Defeating Poison Pills Through Enactment of a State Shareholder Protection Statute

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As published in Delaware Journal of Corporate Law, Volume 25, No. 3, Pp. 651-682, 2000

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Addison D. Braendel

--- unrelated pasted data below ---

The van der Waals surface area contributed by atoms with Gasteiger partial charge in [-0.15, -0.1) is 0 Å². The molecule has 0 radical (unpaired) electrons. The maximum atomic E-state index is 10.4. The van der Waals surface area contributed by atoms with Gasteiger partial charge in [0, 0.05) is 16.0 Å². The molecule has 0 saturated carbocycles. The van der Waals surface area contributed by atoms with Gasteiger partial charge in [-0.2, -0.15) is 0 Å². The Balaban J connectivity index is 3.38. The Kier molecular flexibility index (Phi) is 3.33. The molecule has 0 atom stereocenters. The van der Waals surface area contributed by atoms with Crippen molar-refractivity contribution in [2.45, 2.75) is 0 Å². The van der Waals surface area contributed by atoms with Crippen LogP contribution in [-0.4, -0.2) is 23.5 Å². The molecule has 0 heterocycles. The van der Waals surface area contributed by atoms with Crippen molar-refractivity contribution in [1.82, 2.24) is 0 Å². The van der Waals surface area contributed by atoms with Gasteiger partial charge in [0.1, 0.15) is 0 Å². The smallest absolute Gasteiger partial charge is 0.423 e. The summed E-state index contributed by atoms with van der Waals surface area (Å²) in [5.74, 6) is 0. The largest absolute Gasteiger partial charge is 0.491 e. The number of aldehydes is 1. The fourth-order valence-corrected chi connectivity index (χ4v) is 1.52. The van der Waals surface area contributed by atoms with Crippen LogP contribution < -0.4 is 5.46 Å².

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In 1978 the Supreme Court held that state usury laws were preempted by the National Bank Act and that out-of-state banks could charge credit card interest rates as high as permitted by the state in which they were located. This caused a flood of bank relocations in the 1980's to Nevada and South Dakota to take advantage of usury laws more favorable to lenders. Given the absence of any substantive federal corporate regulation akin to the National Bank Act, there seems to be no reason why a single state shareholder protection statute, as described herein, could not protect resident shareholders from dilutive corporate practices by prohibiting selective and discriminatory stock purchase rights that accompany shareholder rights plans. Tender offerors could then relocate to that state before conducting a tender offer. If it is possible to enact such a law, and to sufficiently tailor it to withstand constitutional scrutiny, it could neutralize all poison pills.